It’s important to remember, though, that Bush and Obama benefited during their early years from their parties having big majorities in Congress. The standards for presidential accomplishments have dropped in America—but even so, given the Democrats’ small margins in Congress, and the current level of political polarization in America as a whole, this has been quite a productive legislative session. There’s been a slow and steady movement toward shared national priorities, even if the bills that have enacted these priorities have had to be stripped down.
The gun-control legislation that Congress passed is worth dwelling on. On the one hand, there wasn’t a lot in it about guns; there was a lot in it about mental health, but addressing mental-health issues is clearly a bipartisan priority—and that’s not a bad thing. I actually think that, if Obama or Trump had signed a bipartisan law addressing gun violence, the American news media would have acted as though he was the best president ever. The press is biased toward presidents who are entertaining, and Biden isn’t very entertaining. He’s never going to wow people with his speeches.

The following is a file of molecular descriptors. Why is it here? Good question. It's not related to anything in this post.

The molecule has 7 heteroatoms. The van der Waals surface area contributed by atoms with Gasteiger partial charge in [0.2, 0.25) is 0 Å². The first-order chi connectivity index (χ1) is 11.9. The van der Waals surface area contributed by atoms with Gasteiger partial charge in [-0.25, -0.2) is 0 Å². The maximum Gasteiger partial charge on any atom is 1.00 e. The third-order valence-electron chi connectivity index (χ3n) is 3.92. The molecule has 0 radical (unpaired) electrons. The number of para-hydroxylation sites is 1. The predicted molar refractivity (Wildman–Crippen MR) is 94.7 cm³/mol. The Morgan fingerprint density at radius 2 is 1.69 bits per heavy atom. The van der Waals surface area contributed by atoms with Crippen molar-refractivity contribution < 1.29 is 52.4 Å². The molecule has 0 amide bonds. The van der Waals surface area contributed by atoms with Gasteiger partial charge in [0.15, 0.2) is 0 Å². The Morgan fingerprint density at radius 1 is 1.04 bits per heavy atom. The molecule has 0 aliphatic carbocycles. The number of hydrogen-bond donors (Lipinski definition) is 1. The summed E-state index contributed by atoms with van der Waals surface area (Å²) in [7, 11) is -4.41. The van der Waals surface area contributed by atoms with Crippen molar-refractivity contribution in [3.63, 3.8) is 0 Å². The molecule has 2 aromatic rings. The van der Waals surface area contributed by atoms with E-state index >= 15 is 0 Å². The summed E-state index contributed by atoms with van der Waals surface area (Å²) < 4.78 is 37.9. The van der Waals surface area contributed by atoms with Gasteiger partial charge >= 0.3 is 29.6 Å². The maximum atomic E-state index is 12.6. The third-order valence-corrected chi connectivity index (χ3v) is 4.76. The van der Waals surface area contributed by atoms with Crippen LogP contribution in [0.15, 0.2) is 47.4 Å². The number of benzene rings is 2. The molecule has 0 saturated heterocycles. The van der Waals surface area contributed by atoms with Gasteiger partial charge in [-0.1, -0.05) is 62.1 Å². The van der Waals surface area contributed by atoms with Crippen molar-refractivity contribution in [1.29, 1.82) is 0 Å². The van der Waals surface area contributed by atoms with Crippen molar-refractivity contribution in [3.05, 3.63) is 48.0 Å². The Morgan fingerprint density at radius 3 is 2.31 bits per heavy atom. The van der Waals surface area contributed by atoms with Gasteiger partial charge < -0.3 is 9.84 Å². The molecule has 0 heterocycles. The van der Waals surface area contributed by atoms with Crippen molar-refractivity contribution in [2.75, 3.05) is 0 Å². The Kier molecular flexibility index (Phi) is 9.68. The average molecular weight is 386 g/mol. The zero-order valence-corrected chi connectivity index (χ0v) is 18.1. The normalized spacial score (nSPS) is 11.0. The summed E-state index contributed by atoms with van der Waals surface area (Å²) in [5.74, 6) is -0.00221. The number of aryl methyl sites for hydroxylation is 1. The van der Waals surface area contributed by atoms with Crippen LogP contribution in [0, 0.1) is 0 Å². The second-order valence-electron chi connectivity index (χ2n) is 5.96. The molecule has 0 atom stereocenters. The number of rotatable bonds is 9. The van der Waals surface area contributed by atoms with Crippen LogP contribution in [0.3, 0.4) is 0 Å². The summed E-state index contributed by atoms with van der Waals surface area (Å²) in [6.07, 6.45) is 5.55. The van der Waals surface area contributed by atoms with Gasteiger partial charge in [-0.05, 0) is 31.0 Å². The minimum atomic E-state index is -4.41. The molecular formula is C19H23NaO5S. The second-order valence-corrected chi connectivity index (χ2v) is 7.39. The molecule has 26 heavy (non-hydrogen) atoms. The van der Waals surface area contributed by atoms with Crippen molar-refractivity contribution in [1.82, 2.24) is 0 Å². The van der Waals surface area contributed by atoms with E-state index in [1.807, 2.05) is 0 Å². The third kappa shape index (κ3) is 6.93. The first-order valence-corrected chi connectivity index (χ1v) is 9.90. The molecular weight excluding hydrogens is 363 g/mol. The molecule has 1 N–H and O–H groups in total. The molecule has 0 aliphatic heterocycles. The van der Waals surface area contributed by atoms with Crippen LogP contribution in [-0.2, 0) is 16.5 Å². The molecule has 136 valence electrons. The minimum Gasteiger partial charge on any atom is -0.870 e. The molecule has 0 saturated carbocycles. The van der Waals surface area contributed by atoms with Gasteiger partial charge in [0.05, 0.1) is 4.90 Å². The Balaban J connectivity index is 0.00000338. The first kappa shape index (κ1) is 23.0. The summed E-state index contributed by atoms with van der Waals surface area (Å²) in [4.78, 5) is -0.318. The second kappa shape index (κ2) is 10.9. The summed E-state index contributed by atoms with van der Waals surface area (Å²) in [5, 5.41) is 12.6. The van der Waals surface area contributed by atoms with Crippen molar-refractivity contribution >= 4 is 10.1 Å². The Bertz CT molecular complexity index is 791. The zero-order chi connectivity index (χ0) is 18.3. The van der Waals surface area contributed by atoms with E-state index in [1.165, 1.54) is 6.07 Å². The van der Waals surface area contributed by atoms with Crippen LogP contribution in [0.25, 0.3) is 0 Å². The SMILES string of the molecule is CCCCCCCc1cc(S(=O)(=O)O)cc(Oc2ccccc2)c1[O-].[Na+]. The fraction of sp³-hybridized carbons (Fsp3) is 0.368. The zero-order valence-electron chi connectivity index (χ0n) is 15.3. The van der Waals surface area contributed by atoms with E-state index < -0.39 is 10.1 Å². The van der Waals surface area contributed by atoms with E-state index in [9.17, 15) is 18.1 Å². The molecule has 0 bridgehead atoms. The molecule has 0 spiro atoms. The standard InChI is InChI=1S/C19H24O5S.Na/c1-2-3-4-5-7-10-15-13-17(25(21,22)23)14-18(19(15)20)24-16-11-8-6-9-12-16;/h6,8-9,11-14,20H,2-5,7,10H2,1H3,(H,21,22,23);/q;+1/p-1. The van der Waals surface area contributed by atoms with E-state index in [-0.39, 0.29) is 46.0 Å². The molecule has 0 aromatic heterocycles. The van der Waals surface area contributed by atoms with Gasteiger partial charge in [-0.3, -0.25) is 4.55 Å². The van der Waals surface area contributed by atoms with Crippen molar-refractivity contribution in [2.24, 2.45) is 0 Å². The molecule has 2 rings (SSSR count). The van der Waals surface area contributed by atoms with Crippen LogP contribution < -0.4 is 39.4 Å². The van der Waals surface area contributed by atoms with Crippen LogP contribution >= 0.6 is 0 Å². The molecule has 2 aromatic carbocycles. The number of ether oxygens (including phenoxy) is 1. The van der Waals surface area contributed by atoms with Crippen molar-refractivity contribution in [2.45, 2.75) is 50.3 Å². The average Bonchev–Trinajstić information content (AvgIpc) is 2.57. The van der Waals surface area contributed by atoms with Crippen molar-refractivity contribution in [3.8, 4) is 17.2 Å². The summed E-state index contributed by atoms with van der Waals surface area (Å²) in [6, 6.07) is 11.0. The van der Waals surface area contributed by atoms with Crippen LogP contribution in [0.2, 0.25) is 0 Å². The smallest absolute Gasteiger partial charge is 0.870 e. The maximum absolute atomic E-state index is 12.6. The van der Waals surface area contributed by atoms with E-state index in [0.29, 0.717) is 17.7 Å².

Isabella Martinez
Isabella Martinez
More from Julia Azari at The Signal:
Biden’s approval ratings are clearly low. Some of that is explained by partisanship, but he’s also lost support in his own party. There’s a lot of frustration among Democrats about Biden’s presidency not being forceful enough after the Trump era. There’s frustration across his broader coalition of support too, including among independent voters, about Covid, inflation, and things generally having been awful for two years. The country’s in a bad mood, fundamentally—and in America, the president is going to pay the price for that.”
The politics of this year’s U.S. midterm elections are interesting. If current trends hold, the Democrats will outperform expectations from earlier in the year. They may still lose one house or both houses of Congress, but if their Republican opposition underperforms—even with Biden so unpopular—that will create a political narrative that holds in American media.”
The Dobbs decision was a game changer. It was really out of step with public opinion in America, and it’s having consequences many weren’t expecting—in a country where even 39 percent of Republicans support some abortion rights. There’s a theory about midterm elections in America that voters want to balance the president’s party, but—as I recently heard someone say—voters may now want to balance the Supreme Court.”